Angling for a million-dollar largemouth bass
Fish Busters' Bulletin
Tuesday, June 01, 2010
Media contact: Bob Wattendorf
Fishermen around Florida are assisting the Florida
Fish and Wildlife Conservation Commission (FWC) by filling out
surveys on bass fishing. The information gathered, along with
scientific information, will help create a draft Florida Black Bass
This plan is an evolving strategy to establish
Florida as the undisputed "Bass Fishing Capital of the World," in
addition to being the "Fishing Capital of the World."
Florida currently is the "Fishing Capital of the
World" based on the number of anglers, amount of time spent
fishing, economic impact and tourists who take advantage of our
resources. The most recent National Survey of Fishing, Hunting and
Wildlife-Associated Recreation again ranked Florida No. 1 in
in-state anglers (2.8 million), angler expenditures ($4.4 billion),
angler-supported jobs (75,068) and state and local taxes generated
by sport fishing ($440 million). In addition, Florida has far more
International Game Fish Association (IGFA) records than any other
state or country.
Similarly, Florida produces many of the world's
premier bass fisheries, and bass anglers spend more than 14 million
days each year here, which generates $1.25 billion for the state's
economy. With 3 million acres of freshwater lakes, ponds and
reservoirs, and 12,000 miles of rivers, streams and canals all
loaded with bass, Florida is a Mecca for bass anglers.
The Florida largemouth bass population is
genetically unique and has been stocked worldwide because of its
potential for rapid growth to trophy size (more than10 pounds).
Moreover, Florida has shoal, spotted and Suwannee bass, each of
which exist in discrete areas and require specific habitat and food
bases to maintain their populations. Programs such as the Black
Bass Grand Slam promoted in BassMaster Magazine are drawing more
attention to these limited populations - necessitating greater
attention to conservation practices.
Florida's native and widely dispersed populations
of black bass are available in thriving natural habitats
within a 30- to 60-minute drive from anywhere in the state, except
for the Keys.
BASS' top 25 bass of all time now includes 20 fish
from California, two from Florida, two from Japan and one from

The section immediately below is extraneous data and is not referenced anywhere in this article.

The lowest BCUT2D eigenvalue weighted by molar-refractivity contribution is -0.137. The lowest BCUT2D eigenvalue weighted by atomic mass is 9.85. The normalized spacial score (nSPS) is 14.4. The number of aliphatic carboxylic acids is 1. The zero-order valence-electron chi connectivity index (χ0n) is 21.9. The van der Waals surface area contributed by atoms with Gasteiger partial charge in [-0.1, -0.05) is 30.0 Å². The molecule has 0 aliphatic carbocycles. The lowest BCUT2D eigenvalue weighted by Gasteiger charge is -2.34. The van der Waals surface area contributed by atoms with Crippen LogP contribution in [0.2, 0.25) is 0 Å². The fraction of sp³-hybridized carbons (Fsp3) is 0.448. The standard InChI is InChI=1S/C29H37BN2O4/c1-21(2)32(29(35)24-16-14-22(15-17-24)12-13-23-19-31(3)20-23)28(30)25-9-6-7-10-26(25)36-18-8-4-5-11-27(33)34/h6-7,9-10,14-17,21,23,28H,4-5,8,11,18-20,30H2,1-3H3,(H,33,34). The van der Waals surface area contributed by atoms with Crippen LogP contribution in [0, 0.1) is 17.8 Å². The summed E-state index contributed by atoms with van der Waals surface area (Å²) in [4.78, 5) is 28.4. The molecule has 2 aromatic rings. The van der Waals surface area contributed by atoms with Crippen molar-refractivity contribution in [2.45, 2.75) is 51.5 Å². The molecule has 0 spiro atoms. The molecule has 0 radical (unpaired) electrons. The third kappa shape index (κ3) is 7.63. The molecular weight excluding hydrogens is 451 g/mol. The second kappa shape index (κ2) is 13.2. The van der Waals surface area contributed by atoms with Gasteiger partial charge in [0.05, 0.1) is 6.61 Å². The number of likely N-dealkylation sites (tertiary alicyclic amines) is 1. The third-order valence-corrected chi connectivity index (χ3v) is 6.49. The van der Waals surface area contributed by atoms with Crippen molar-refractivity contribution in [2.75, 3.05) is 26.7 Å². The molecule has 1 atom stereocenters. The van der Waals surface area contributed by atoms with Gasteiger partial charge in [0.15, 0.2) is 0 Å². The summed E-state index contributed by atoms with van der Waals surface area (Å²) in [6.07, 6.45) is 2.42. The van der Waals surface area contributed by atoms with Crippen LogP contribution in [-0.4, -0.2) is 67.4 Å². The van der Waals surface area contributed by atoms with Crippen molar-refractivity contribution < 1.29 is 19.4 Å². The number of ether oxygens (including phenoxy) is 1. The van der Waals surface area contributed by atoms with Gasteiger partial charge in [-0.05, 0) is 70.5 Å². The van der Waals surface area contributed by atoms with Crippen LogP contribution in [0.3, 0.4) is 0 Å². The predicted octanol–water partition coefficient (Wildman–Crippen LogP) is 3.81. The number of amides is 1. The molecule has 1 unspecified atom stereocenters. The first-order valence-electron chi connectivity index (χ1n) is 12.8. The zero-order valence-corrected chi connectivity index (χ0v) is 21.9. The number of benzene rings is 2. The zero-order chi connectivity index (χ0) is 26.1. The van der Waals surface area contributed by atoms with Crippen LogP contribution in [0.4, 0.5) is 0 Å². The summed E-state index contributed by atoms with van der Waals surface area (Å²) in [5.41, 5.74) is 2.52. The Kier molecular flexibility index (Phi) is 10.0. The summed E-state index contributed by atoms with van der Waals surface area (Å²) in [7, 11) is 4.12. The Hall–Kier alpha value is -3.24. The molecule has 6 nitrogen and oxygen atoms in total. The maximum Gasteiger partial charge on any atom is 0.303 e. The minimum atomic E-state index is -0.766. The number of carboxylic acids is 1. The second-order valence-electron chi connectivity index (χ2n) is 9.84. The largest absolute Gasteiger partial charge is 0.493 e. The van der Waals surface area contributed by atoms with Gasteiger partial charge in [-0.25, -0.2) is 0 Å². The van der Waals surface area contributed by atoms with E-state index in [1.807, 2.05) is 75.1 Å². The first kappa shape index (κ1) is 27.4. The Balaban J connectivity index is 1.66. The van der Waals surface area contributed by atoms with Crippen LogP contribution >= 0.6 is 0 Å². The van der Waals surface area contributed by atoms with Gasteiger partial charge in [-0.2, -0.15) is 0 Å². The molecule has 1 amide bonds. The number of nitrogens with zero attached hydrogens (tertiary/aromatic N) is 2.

Georgia. In both California and Japan, the bass in question
are imports that came from Florida.
To make the most of your fishing license dollars
and federal excise taxes on fishing tackle and motor boat fuels,
the FWC is beginning to hold meetings with a citizens' Technical
Advisory Group to look at the results of the first two waves of
public surveys. Visit MyFWC.com/BassPlan_Survey to see the
preliminary survey results, and sign up to review and comment on
the first full draft plan, due out sometime in August. The final
plan is anticipated to be approved in early January 2011 after
additional public input.
To encourage bass anglers to catch and properly
report Florida's next state record bass, BountyFishing is hosting a
Million Dollar Bass Bounty. The contest is open to all anglers
legally fishing in any public body of water in Florida from July 5
to Aug. 1. Sign-up costs $7 per day or $19 for one week, but the
first 1,000 entrants will receive a 50-percent discount and pay
just $38 for all four weeks. To sign up for the Florida Million
Dollar Bass Bounty or a free June fishing tournament, visit www.bountyfishing.com/FL.
BountyFishing.com provides anglers an opportunity
to compete in fishing contests to win cash and prizes from their
favorite fishing spots. To promote catch-and-release fishing,
BountyFishing uses FBI-strength image-analysis software to validate
winners based on catch photos. For a free trial offer of an
Internet-managed fishing tournament, visit
www.bountyfishing.com/FL. A part of your tournament fees goes
to the Wildlife Foundation of Florida, Inc., a non-profit,
public-support organization that enhances FWC conservation efforts.
However, neither the FWC nor the state of Florida endorses any
individual company, and Bounty Fishing is solely responsible for
its products and fulfillment of any offers.
BountyFishing will share information with the FWC
as part of the Black Bass Management Plan initiative. FWC
biologists are certain a largemouth bass exceeding the current
official record of 17 pounds, 4 ounces (set in July 1986) is
waiting to be caught. In 2008, an 18-pound, 8-ounce bass was
caught, photographed and released in Florida. It exceeded the
record but was not certified by an FWC biologist; nor was a
20-pound, 2-ounce hawg hooked in 1923, or several other bass
reported to our "Big Catch" angler-recognition program.